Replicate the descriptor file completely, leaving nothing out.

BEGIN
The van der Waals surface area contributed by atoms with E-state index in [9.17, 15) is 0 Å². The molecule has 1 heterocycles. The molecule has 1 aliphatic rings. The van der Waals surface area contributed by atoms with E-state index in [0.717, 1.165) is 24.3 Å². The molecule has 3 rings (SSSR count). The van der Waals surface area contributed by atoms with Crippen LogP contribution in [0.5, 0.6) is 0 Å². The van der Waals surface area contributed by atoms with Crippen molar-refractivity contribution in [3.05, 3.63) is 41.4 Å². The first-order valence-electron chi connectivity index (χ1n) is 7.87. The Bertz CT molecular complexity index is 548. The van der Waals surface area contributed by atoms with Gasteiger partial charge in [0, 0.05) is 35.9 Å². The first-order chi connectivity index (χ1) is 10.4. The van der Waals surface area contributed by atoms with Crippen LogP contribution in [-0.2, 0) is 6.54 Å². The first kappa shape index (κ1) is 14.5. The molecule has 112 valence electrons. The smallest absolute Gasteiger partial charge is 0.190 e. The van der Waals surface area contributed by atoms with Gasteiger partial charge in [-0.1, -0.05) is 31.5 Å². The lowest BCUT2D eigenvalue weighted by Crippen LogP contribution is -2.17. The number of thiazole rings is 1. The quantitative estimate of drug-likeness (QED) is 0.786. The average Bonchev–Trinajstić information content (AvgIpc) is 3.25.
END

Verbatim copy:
The van der Waals surface area contributed by atoms with E-state index in [9.17, 15) is 0 Å². The molecule has 1 heterocycles. The molecule has 1 aliphatic rings. The van der Waals surface area contributed by atoms with E-state index in [0.717, 1.165) is 24.3 Å². The molecule has 3 rings (SSSR count). The van der Waals surface area contributed by atoms with Crippen LogP contribution in [0.5, 0.6) is 0 Å². The van der Waals surface area contributed by atoms with Crippen molar-refractivity contribution in [3.05, 3.63) is 41.4 Å². The first-order valence-electron chi connectivity index (χ1n) is 7.87. The Bertz CT molecular complexity index is 548. The van der Waals surface area contributed by atoms with Gasteiger partial charge in [0, 0.05) is 35.9 Å². The first-order chi connectivity index (χ1) is 10.4. The van der Waals surface area contributed by atoms with Crippen LogP contribution in [-0.2, 0) is 6.54 Å². The first kappa shape index (κ1) is 14.5. The molecule has 112 valence electrons. The smallest absolute Gasteiger partial charge is 0.190 e. The van der Waals surface area contributed by atoms with Gasteiger partial charge in [-0.1, -0.05) is 31.5 Å². The lowest BCUT2D eigenvalue weighted by Crippen LogP contribution is -2.17. The number of thiazole rings is 1. The quantitative estimate of drug-likeness (QED) is 0.786. The average Bonchev–Trinajstić information content (AvgIpc) is 3.25.